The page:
Our patented I/O reduction solutions are very relevant in an SSD environment. By reducing random write I/Os to back end SSD’s, we also help mitigate and reduce write amplification issues. We keep SSDs running at “like new” performance levels. And, although SSDs are much faster than HDDs, the DRAM used in the product’s intelligent caching feature is 10x-15x faster than SSDs. We have many published customer use cases showing the benefits of our products on SSD based systems. Many of our customers have experienced 50, 100, even 300% performance gains in an all flash/SSD environment!
Do we need to increase our RAM capacity to utilize your software?
That is one of the unique Set-It-and-Forget-It features of this product. The software will just use the available memory that’s not being used at the time and will give it back if the system or user applications need it. If there’s no available memory on the system, you just won’t be able to take advantage of the caching. So, if there’s not enough available RAM, we do recommend adding some to take advantage of the caching, but of course you’re always going to get the advantage of all the other technology if you can’t add RAM. Best practice is to reserve 4-8GB at a minimum.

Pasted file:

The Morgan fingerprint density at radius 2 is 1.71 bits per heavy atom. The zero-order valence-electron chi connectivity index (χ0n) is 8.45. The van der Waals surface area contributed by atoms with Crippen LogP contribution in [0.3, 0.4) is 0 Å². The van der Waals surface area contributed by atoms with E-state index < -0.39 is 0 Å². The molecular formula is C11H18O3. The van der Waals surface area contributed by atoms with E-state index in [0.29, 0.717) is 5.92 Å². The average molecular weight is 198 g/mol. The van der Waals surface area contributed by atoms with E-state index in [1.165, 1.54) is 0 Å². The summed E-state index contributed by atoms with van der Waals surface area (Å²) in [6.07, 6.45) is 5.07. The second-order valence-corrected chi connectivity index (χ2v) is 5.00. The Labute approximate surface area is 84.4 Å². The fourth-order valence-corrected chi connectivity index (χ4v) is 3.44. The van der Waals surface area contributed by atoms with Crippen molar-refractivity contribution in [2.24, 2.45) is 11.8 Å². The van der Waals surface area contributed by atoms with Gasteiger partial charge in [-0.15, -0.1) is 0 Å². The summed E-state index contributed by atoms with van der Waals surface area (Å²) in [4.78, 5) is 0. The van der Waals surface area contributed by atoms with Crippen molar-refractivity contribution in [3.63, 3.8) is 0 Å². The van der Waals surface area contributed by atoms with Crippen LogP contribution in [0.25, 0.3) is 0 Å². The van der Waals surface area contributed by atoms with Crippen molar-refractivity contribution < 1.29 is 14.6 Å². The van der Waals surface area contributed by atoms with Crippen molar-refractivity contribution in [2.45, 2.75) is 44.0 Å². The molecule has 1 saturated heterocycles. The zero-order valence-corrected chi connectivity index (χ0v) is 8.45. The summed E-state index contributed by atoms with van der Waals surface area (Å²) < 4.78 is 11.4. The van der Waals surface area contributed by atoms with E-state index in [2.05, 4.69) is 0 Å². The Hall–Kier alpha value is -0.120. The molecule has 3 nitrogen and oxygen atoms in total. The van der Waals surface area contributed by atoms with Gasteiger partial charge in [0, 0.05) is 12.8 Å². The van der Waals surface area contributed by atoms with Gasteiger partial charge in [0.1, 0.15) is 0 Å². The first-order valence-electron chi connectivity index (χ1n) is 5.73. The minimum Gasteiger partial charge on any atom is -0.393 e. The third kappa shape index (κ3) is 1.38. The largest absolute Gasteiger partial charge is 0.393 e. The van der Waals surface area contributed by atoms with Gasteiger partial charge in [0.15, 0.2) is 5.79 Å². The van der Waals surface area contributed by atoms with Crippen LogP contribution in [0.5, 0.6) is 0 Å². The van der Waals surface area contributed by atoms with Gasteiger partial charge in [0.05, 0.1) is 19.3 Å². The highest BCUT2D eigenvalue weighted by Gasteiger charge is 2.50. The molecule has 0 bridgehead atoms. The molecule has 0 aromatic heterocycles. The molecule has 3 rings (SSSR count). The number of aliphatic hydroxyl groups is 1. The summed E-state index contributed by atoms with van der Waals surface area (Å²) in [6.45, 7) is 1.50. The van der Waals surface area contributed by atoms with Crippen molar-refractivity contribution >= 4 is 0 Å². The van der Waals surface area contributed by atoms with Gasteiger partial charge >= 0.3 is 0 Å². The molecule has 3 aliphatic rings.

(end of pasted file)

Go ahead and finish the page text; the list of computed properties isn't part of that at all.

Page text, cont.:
What teams can benefit most from the software? The SQL Server Team/Network Team/Applications Development Team?
The software can really benefit everyone. SQL Servers are usually very I/O intensive, so performance can be improved because we’re reducing I/O in the environment, but any system/applications (like File Server or Exchange Server) that are I/O intensive will benefit. The whole throughput and network team can benefit from it because it decreases the meta traffic that has to go through the network to storage, so it increases bandwidth for others. Because the software also improves and reduces I/O across all Microsoft applications, it really can benefit everyone in the environment.